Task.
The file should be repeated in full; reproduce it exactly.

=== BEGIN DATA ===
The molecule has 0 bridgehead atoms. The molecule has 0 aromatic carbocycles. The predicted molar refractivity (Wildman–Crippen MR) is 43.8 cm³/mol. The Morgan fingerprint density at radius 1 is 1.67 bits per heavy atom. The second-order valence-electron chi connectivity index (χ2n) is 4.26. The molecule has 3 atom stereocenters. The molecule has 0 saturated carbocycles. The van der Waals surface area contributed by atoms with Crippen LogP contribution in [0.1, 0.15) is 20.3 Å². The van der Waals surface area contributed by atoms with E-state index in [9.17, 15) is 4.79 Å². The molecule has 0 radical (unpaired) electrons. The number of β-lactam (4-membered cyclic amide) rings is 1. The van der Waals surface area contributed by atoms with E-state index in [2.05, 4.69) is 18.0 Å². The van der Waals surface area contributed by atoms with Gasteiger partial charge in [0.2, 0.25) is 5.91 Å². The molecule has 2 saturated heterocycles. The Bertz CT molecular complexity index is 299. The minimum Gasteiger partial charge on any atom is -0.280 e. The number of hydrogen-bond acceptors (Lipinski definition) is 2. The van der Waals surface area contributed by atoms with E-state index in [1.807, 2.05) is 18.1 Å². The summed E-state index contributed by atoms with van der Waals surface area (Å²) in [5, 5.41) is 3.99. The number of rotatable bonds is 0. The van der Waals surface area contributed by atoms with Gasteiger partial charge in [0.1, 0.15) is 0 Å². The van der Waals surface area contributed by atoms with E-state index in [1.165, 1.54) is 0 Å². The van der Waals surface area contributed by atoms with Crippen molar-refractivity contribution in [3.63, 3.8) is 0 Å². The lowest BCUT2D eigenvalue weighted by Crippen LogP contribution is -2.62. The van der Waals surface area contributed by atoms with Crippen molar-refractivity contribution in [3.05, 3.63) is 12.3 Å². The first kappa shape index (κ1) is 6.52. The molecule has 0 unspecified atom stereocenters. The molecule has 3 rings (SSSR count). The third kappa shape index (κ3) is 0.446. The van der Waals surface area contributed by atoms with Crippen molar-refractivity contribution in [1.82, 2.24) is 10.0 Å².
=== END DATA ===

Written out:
The molecule has 0 bridgehead atoms. The molecule has 0 aromatic carbocycles. The predicted molar refractivity (Wildman–Crippen MR) is 43.8 cm³/mol. The Morgan fingerprint density at radius 1 is 1.67 bits per heavy atom. The second-order valence-electron chi connectivity index (χ2n) is 4.26. The molecule has 3 atom stereocenters. The molecule has 0 saturated carbocycles. The van der Waals surface area contributed by atoms with Crippen LogP contribution in [0.1, 0.15) is 20.3 Å². The van der Waals surface area contributed by atoms with E-state index in [9.17, 15) is 4.79 Å². The molecule has 0 radical (unpaired) electrons. The number of β-lactam (4-membered cyclic amide) rings is 1. The van der Waals surface area contributed by atoms with E-state index in [2.05, 4.69) is 18.0 Å². The van der Waals surface area contributed by atoms with Gasteiger partial charge in [0.2, 0.25) is 5.91 Å². The molecule has 2 saturated heterocycles. The Bertz CT molecular complexity index is 299. The minimum Gasteiger partial charge on any atom is -0.280 e. The number of hydrogen-bond acceptors (Lipinski definition) is 2. The van der Waals surface area contributed by atoms with E-state index in [1.807, 2.05) is 18.1 Å². The summed E-state index contributed by atoms with van der Waals surface area (Å²) in [5, 5.41) is 3.99. The number of rotatable bonds is 0. The van der Waals surface area contributed by atoms with Gasteiger partial charge in [0.1, 0.15) is 0 Å². The van der Waals surface area contributed by atoms with E-state index in [1.165, 1.54) is 0 Å². The van der Waals surface area contributed by atoms with Crippen molar-refractivity contribution in [3.63, 3.8) is 0 Å². The lowest BCUT2D eigenvalue weighted by Crippen LogP contribution is -2.62. The van der Waals surface area contributed by atoms with Crippen molar-refractivity contribution in [3.05, 3.63) is 12.3 Å². The first kappa shape index (κ1) is 6.52. The molecule has 0 unspecified atom stereocenters. The molecule has 3 rings (SSSR count). The third kappa shape index (κ3) is 0.446. The van der Waals surface area contributed by atoms with Crippen molar-refractivity contribution in [1.82, 2.24) is 10.0 Å².